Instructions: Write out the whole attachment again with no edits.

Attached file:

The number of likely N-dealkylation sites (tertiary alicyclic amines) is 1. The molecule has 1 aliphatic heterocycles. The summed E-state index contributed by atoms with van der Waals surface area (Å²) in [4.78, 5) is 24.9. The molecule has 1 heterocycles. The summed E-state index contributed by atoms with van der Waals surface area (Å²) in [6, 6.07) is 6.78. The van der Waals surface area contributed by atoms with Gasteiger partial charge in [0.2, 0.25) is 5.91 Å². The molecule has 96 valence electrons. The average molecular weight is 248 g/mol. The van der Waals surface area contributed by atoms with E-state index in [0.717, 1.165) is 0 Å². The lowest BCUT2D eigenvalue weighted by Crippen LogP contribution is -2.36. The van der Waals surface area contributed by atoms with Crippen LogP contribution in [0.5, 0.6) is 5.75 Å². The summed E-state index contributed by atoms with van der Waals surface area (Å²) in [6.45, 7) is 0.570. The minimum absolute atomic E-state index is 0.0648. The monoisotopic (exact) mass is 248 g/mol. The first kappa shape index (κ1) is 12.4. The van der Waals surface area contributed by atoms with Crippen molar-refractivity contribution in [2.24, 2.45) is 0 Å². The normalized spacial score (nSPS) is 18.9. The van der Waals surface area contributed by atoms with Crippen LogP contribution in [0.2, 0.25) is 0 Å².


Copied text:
The number of likely N-dealkylation sites (tertiary alicyclic amines) is 1. The molecule has 1 aliphatic heterocycles. The summed E-state index contributed by atoms with van der Waals surface area (Å²) in [4.78, 5) is 24.9. The molecule has 1 heterocycles. The summed E-state index contributed by atoms with van der Waals surface area (Å²) in [6, 6.07) is 6.78. The van der Waals surface area contributed by atoms with Gasteiger partial charge in [0.2, 0.25) is 5.91 Å². The molecule has 96 valence electrons. The average molecular weight is 248 g/mol. The van der Waals surface area contributed by atoms with E-state index in [0.717, 1.165) is 0 Å². The lowest BCUT2D eigenvalue weighted by Crippen LogP contribution is -2.36. The van der Waals surface area contributed by atoms with Crippen LogP contribution in [0.5, 0.6) is 5.75 Å². The summed E-state index contributed by atoms with van der Waals surface area (Å²) in [6.45, 7) is 0.570. The minimum absolute atomic E-state index is 0.0648. The monoisotopic (exact) mass is 248 g/mol. The first kappa shape index (κ1) is 12.4. The van der Waals surface area contributed by atoms with Crippen molar-refractivity contribution in [2.24, 2.45) is 0 Å². The normalized spacial score (nSPS) is 18.9. The van der Waals surface area contributed by atoms with Crippen LogP contribution in [0.2, 0.25) is 0 Å².